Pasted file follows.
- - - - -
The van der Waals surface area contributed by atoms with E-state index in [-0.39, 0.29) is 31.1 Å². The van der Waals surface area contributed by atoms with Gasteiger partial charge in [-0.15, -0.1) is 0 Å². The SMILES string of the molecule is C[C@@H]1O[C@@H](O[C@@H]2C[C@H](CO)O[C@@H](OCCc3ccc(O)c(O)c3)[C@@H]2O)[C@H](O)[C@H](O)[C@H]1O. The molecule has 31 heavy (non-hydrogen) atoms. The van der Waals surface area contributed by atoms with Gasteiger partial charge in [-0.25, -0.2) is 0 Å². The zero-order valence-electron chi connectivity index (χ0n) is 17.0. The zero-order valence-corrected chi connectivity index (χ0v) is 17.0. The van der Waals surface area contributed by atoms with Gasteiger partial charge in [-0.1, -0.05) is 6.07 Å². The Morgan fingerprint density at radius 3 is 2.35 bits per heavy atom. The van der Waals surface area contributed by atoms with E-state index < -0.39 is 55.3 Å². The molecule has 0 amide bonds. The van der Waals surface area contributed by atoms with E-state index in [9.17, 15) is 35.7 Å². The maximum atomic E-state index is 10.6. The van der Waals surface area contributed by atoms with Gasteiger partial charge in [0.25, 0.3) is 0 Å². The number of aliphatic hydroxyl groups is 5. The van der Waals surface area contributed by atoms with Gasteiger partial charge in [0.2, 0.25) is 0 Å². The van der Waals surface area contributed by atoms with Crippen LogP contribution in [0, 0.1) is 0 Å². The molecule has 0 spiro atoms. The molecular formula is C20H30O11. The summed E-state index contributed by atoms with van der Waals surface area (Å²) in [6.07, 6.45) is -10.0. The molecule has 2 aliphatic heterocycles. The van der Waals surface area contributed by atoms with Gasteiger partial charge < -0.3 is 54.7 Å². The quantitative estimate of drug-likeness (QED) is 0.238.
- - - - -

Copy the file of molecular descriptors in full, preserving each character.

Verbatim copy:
The van der Waals surface area contributed by atoms with E-state index in [-0.39, 0.29) is 31.1 Å². The van der Waals surface area contributed by atoms with Gasteiger partial charge in [-0.15, -0.1) is 0 Å². The SMILES string of the molecule is C[C@@H]1O[C@@H](O[C@@H]2C[C@H](CO)O[C@@H](OCCc3ccc(O)c(O)c3)[C@@H]2O)[C@H](O)[C@H](O)[C@H]1O. The molecule has 31 heavy (non-hydrogen) atoms. The van der Waals surface area contributed by atoms with Gasteiger partial charge in [-0.25, -0.2) is 0 Å². The zero-order valence-electron chi connectivity index (χ0n) is 17.0. The zero-order valence-corrected chi connectivity index (χ0v) is 17.0. The van der Waals surface area contributed by atoms with Gasteiger partial charge in [-0.1, -0.05) is 6.07 Å². The Morgan fingerprint density at radius 3 is 2.35 bits per heavy atom. The van der Waals surface area contributed by atoms with E-state index < -0.39 is 55.3 Å². The molecule has 0 amide bonds. The van der Waals surface area contributed by atoms with E-state index in [9.17, 15) is 35.7 Å². The maximum atomic E-state index is 10.6. The van der Waals surface area contributed by atoms with Gasteiger partial charge in [0.25, 0.3) is 0 Å². The number of aliphatic hydroxyl groups is 5. The van der Waals surface area contributed by atoms with Gasteiger partial charge in [0.2, 0.25) is 0 Å². The van der Waals surface area contributed by atoms with Crippen LogP contribution in [0, 0.1) is 0 Å². The molecule has 0 spiro atoms. The molecular formula is C20H30O11. The summed E-state index contributed by atoms with van der Waals surface area (Å²) in [6.07, 6.45) is -10.0. The molecule has 2 aliphatic heterocycles. The van der Waals surface area contributed by atoms with Gasteiger partial charge < -0.3 is 54.7 Å². The quantitative estimate of drug-likeness (QED) is 0.238.